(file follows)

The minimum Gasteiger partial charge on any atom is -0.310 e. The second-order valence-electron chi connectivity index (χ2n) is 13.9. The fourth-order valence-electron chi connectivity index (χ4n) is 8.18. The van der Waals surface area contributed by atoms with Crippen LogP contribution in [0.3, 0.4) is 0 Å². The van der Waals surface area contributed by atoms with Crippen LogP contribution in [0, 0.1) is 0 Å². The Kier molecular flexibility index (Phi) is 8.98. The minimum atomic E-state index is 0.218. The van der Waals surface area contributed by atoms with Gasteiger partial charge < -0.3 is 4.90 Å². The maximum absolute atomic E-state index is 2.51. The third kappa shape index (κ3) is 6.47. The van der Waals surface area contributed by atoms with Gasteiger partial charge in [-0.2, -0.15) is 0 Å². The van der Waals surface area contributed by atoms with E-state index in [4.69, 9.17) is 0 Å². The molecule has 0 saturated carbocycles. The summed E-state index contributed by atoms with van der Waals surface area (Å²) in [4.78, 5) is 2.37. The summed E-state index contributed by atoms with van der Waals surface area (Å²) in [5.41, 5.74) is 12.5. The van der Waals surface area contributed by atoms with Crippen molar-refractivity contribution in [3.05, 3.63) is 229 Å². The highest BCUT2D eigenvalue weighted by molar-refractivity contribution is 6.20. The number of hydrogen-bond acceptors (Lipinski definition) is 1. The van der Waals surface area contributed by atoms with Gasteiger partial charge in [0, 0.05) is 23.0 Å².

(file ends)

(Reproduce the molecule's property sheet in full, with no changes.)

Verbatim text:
The minimum Gasteiger partial charge on any atom is -0.310 e. The second-order valence-electron chi connectivity index (χ2n) is 13.9. The fourth-order valence-electron chi connectivity index (χ4n) is 8.18. The van der Waals surface area contributed by atoms with Crippen LogP contribution in [0.3, 0.4) is 0 Å². The van der Waals surface area contributed by atoms with Crippen LogP contribution in [0, 0.1) is 0 Å². The Kier molecular flexibility index (Phi) is 8.98. The minimum atomic E-state index is 0.218. The van der Waals surface area contributed by atoms with Gasteiger partial charge < -0.3 is 4.90 Å². The maximum absolute atomic E-state index is 2.51. The third kappa shape index (κ3) is 6.47. The van der Waals surface area contributed by atoms with Gasteiger partial charge in [-0.2, -0.15) is 0 Å². The van der Waals surface area contributed by atoms with E-state index in [4.69, 9.17) is 0 Å². The molecule has 0 saturated carbocycles. The summed E-state index contributed by atoms with van der Waals surface area (Å²) in [4.78, 5) is 2.37. The summed E-state index contributed by atoms with van der Waals surface area (Å²) in [5.41, 5.74) is 12.5. The van der Waals surface area contributed by atoms with Crippen molar-refractivity contribution in [3.05, 3.63) is 229 Å². The highest BCUT2D eigenvalue weighted by molar-refractivity contribution is 6.20. The number of hydrogen-bond acceptors (Lipinski definition) is 1. The van der Waals surface area contributed by atoms with Gasteiger partial charge in [0, 0.05) is 23.0 Å².